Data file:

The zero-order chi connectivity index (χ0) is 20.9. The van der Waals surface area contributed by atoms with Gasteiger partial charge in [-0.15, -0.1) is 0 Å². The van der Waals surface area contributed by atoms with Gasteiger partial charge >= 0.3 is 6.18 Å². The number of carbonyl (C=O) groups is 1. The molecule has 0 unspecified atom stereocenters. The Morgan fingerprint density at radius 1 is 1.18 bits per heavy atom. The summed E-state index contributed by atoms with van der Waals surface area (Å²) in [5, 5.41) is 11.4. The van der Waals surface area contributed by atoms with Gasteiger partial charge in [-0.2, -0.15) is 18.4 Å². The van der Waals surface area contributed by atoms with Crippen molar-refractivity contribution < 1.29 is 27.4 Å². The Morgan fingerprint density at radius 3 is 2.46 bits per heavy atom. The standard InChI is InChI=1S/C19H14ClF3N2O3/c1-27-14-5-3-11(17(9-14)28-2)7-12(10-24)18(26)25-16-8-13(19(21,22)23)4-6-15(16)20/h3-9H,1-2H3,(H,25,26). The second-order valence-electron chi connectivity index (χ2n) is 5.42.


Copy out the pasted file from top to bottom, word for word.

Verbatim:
The zero-order chi connectivity index (χ0) is 20.9. The van der Waals surface area contributed by atoms with Gasteiger partial charge in [-0.15, -0.1) is 0 Å². The van der Waals surface area contributed by atoms with Gasteiger partial charge >= 0.3 is 6.18 Å². The number of carbonyl (C=O) groups is 1. The molecule has 0 unspecified atom stereocenters. The Morgan fingerprint density at radius 1 is 1.18 bits per heavy atom. The summed E-state index contributed by atoms with van der Waals surface area (Å²) in [5, 5.41) is 11.4. The van der Waals surface area contributed by atoms with Gasteiger partial charge in [-0.2, -0.15) is 18.4 Å². The van der Waals surface area contributed by atoms with Crippen molar-refractivity contribution < 1.29 is 27.4 Å². The Morgan fingerprint density at radius 3 is 2.46 bits per heavy atom. The standard InChI is InChI=1S/C19H14ClF3N2O3/c1-27-14-5-3-11(17(9-14)28-2)7-12(10-24)18(26)25-16-8-13(19(21,22)23)4-6-15(16)20/h3-9H,1-2H3,(H,25,26). The second-order valence-electron chi connectivity index (χ2n) is 5.42.